Weight: 1.00
Weblinx1: 2010
Weblinx2: 352p
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Brand: Michael Smith

The Emperor's Codes : Bletchley Park's Role in Breaking Japan's Secret Cyphers

by Michael Smith

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The Emperor's Codes : Bletchley Park's Role in Breaking Japan's Secret Cyphers

Without the extraordinary exploits of Allied codebreakers, the outcome of World War II might have been very different. Much is known about the breaking of the Nazis’ "unbreakable" Enigma cipher by the codebreakers based at Britain’s Bletchley Park, which is believed to have shortened the war in Europe by as much as two years. Less well documented is the fact that the Allied codebreakers were also working furiously to crack the codes and ciphers of all Germany’s allies in Europe and elsewhere the most important by far being Japan.

In The Emperor’s Codes, Michael Smith fully examines for the first time how Japan’s codes were broken and the differing personalities and nationalities among the often eccentric codebreakers. He details the hard work and almost unfathomable dedication demonstrated by those relatively unsung heroes who contributed immeasurably to the Allies’ eventual victory. He also takes the reader step-by-step through the codebreaking process, explaining exactly how the codebreakers went about their daunting task made even more difficult by the vast linguistic differences between Japanese and English.

The Emperor’s Codes moves across the world from Bletchley Park to Pearl Harbor; from Singapore to Colombo; and from Mombasa to Melbourne. It tells the stories of John Tiltman, the British soldier turned codebreaker who made many of the early breaks in Japanese diplomatic and military codes; Commander Joe Rochedort, the leading expert on Japanese in U.S. naval intelligence, who took to wearing his silk smoking jacket and slippers to work during three amphetamine-fuelled months spent entirely at the office; Eric Nave, the Australian sailor recruited to work for the British who pioneered breakthroughs in deciphering Japanese naval codes; and Oshima Hiroshi, the hard-drinking Japanese ambassador to Berlin, whose candid, often verbose, reports to Tokyo of his conversations with Hitler and other high-ranking Nazis were a major source of intelligence in the war against Germany. Many of these revelations have been made possible only through recently declassified British files, privileged access to Australian secret official histories, and Smith’s interviews with an unprecedented number of British, American, and Australian codebreakers.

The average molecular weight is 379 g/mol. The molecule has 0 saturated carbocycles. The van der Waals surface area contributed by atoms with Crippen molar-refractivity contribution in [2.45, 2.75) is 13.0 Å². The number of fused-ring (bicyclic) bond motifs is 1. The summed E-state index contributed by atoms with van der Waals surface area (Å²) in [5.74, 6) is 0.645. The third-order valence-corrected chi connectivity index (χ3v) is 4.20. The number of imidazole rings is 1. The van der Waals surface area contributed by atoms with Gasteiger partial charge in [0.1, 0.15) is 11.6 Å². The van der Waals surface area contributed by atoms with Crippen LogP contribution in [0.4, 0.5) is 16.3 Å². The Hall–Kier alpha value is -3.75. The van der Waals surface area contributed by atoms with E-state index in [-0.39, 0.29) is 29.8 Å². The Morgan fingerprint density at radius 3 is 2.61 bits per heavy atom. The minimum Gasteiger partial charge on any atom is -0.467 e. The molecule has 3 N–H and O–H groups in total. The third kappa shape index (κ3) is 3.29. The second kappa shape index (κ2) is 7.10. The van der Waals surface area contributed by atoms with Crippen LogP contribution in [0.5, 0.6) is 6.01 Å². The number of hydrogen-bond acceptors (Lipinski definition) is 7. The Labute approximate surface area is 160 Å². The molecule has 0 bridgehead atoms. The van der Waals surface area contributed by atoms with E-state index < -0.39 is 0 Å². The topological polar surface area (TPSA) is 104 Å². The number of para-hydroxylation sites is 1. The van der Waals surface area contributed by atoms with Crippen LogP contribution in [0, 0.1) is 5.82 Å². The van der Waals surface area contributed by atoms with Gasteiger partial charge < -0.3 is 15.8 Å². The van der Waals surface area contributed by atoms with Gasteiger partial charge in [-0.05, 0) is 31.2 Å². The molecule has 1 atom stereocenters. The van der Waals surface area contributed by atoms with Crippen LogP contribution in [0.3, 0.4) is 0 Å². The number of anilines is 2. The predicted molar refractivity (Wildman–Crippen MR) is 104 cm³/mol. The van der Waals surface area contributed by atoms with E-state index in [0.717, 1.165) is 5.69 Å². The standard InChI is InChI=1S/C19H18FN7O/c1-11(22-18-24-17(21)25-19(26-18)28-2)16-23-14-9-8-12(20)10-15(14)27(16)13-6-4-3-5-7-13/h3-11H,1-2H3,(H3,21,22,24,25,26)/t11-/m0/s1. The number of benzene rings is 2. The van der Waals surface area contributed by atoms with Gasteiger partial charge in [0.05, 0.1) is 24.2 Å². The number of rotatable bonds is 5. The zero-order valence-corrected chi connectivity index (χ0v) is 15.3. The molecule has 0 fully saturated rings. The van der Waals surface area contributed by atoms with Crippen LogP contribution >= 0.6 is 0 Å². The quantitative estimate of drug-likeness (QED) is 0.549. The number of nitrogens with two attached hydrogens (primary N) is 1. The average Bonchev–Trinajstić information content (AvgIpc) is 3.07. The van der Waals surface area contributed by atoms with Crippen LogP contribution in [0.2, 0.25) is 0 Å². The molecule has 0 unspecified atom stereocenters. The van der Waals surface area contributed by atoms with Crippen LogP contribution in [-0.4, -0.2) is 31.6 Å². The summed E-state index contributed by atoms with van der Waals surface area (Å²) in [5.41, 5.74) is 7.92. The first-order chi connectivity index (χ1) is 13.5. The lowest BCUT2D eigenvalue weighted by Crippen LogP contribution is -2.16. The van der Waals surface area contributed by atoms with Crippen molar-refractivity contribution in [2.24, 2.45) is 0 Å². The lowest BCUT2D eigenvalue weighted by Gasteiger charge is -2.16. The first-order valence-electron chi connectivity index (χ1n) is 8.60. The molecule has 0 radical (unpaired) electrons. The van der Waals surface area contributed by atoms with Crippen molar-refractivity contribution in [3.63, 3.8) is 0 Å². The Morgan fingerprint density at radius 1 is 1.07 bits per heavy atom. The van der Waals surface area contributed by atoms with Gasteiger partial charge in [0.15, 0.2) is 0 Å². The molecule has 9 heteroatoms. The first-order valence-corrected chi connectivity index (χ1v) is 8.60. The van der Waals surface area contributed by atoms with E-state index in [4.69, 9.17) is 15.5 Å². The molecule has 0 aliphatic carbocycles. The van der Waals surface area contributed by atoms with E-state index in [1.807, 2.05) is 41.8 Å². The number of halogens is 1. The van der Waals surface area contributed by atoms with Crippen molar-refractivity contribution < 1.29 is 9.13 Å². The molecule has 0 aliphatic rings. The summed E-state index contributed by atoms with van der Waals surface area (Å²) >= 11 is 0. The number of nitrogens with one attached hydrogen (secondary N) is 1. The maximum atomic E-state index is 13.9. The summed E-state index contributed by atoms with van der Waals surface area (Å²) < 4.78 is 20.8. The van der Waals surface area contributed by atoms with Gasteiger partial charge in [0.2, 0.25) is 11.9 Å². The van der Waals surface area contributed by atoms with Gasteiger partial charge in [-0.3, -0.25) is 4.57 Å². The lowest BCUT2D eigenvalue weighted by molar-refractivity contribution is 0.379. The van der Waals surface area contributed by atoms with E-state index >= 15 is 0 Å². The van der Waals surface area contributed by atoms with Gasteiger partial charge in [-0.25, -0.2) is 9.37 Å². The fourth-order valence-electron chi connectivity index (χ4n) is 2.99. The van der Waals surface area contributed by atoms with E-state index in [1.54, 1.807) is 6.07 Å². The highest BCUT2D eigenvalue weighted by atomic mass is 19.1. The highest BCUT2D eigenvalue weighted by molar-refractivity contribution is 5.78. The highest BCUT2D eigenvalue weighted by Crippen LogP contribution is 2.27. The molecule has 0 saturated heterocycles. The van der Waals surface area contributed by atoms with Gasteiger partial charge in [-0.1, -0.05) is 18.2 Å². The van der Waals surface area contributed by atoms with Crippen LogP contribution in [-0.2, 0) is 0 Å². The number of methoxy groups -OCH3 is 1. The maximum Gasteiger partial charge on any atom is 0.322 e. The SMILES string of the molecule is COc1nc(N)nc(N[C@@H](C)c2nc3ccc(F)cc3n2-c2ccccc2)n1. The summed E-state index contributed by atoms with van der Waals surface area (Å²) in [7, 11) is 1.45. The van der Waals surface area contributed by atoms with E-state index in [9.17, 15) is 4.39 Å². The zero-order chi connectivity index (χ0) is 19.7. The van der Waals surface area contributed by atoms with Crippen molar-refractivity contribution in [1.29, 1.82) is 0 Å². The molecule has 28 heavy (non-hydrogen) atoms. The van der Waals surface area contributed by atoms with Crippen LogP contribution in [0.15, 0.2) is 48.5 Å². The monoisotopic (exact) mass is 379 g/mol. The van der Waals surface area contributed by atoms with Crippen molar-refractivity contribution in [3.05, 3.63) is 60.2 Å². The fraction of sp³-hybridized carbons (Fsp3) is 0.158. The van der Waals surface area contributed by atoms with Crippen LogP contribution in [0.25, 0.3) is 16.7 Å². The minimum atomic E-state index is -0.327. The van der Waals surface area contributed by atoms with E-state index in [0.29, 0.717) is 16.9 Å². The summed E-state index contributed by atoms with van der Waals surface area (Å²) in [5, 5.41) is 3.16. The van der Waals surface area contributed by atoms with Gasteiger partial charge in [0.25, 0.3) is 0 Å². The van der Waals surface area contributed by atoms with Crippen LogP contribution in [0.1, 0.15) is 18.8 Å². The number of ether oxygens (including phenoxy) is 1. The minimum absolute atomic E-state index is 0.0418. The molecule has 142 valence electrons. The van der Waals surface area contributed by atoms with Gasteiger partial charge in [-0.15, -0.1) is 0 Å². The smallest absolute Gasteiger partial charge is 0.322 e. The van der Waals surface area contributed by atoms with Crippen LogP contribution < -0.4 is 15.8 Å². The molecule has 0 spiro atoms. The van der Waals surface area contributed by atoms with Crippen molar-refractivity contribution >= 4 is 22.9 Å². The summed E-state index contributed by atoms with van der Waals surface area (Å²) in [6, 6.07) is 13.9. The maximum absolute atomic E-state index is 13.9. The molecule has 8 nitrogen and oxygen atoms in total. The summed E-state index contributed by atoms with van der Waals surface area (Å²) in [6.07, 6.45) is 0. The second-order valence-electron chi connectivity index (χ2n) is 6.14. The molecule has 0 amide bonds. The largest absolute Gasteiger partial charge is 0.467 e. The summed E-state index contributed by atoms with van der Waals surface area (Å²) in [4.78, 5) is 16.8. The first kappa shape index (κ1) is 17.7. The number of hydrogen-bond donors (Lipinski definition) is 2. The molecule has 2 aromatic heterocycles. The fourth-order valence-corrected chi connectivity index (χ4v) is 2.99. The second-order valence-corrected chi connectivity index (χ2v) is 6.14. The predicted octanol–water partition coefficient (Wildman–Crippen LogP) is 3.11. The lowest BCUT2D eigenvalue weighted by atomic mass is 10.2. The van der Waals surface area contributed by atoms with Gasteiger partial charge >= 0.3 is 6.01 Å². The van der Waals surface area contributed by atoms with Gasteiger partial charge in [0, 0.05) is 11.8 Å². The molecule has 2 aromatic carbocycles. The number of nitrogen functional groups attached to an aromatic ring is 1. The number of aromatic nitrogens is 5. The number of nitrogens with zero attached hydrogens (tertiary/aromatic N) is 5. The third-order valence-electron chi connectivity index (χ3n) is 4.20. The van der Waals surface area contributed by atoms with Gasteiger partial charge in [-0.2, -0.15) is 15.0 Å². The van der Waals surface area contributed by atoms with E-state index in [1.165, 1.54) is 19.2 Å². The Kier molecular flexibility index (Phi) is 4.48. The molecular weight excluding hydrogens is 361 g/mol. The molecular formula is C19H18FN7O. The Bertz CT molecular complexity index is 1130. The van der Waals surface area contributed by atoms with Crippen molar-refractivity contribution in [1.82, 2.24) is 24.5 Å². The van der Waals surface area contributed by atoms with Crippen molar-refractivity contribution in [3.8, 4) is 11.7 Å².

Using the memories of those at the forefront of this struggle, Michael Smith reveals in The Emperor’s Codes a gripping and previously untold story from World War II.

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